You're a struggling retailer needing a big turnaround, and you want a new chief executive. Who should you pick: a company lifer, or an international high-flyer?
U.K. stalwarts Debenhams and Marks & Spencer are exactly opposite on this one.
Debenhams said Thursday it will replace longtime-staffer Michael Sharp with Sergio Bucher, who for the past three years led the European fashion business at U.S. behemoth Amazon.
Marks & Spencer in January parted company international marketing guru Marc Bolland and took on Steve Rowe, who started out on the company's shop floor.
Investors have already voted on which type they prefer -- Debenhams is up more than 1 percent after the staffing change was announced. M&S, meanwhile was punished with a 10 percent drop in shares on Wednesday after Rowe set out a plan to turnaround the business that would take a near-term toll on profits.
But a bit of global flash can be a distraction.
Debenhams' intention to push the brand abroad and build its e-commerce platform should be eerily familiar. In fact, that was the mantra of Bolland when he took the helm of M&S in 2010.
Fast forward six years and now Rowe is reviewing the future of the international arm, which struggled to gain traction in a particularly unforgiving international environment.
In many ways, Debenhams and M&S face similar problems, as far as clothing goes (M&S also has a big food business while Debenhams does not).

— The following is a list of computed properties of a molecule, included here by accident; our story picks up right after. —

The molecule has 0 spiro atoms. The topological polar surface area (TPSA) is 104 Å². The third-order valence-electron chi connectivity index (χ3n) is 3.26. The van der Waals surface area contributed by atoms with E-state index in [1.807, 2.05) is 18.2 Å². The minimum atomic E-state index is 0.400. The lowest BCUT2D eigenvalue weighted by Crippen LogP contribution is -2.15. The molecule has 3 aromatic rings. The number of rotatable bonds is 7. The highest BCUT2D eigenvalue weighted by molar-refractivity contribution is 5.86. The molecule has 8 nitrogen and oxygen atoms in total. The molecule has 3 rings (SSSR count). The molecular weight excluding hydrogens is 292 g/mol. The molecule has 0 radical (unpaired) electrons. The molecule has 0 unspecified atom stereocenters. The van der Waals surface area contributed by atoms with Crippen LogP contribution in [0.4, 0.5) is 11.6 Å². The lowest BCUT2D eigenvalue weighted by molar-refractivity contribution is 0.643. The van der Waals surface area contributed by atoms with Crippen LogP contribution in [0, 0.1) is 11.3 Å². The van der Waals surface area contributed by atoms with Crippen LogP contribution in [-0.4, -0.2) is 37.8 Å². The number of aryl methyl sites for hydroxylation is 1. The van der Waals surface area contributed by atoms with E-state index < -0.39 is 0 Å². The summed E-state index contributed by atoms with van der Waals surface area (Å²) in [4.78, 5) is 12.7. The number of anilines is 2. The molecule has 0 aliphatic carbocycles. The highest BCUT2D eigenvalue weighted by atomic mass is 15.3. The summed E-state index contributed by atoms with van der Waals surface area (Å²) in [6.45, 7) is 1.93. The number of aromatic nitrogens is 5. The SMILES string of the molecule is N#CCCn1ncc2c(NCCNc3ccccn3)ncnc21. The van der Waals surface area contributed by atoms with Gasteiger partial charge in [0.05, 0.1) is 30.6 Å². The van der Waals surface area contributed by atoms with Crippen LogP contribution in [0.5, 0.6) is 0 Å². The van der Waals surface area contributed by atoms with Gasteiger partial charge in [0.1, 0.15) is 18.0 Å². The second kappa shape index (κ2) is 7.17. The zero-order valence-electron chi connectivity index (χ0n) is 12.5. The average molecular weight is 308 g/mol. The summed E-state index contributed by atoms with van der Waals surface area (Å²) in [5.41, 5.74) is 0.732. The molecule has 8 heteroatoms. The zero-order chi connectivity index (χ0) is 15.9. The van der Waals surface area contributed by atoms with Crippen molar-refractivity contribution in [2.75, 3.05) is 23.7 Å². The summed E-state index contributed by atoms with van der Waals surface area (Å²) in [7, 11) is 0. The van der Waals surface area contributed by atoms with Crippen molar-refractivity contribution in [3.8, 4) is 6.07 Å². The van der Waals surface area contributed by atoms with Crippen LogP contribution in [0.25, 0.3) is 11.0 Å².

But what they both need is a sharp focus on the nitty-gritty of retailing, not international brand-building. And investors should remember that.
Both stores need to get their mojo back when it comes to fashion.
At M&S that is getting the balance right between classic and cutting-edge for its female customers who are more 50-something than millenial. Rowe has explicitly decided to "cherish" the retailer's core customer, "Mrs. M&S," after she'd been sorely alienated with higher prices and excessively trendy fashions.
At Debenhams it means reinvigorating its Designers at Debenhams ranges, which have become too dated for its core 41-year-old female customer. Bucher's experience at Nike, Puma and Inditex will come in handy here.
They both need to wean themselves off of the drug of constant promotions -- trickier when the customer has got used to buying on sale.
And perhaps most significantly, they both need to tackle sprawling store estates. M&S has about 300 U.K. properties selling clothing and homewares. Debenhams has 161 British stores, after Sharp went on an investment binge when he took the top job in 2011.
They are both grappling with the rise of online shopping: here at least Bucher should have an advantage. Amazon is making inroads in fashion, and his experience will help Debenhams navigate a market where 20 percent of non-food sales are now made via the internet.
Online sales, while crucial, are hard to get right. M&S's are slowing, despite years of investment under Bolland. Rowe has pledged to improve online shopping, but hasn't given much detail as yet.
The punishment the market has meted on M&S for its stick-to-the-knitting approach looks harsh. It reflects a perception that the short-term slump in profit might not necessarily be followed by a strong recovery. But it ignores the fact that much of what Rowe set out is long overdue.
The share price rise at Debenhams shows that investors are at least giving Bucher, who beneath the glitz seems to have the basic retail sense needed, the benefit of the doubt. Debenhams is on a forward price/earnings ratio of 9.4 times, a discount to M&S -- even after its pummeling on Wednesday -- and Next, so expectations are pretty low anyway.
Investors in Debenhams will be hoping their department-store chain hasn't been distracted by a bit of international flash with its choice of chief executive.
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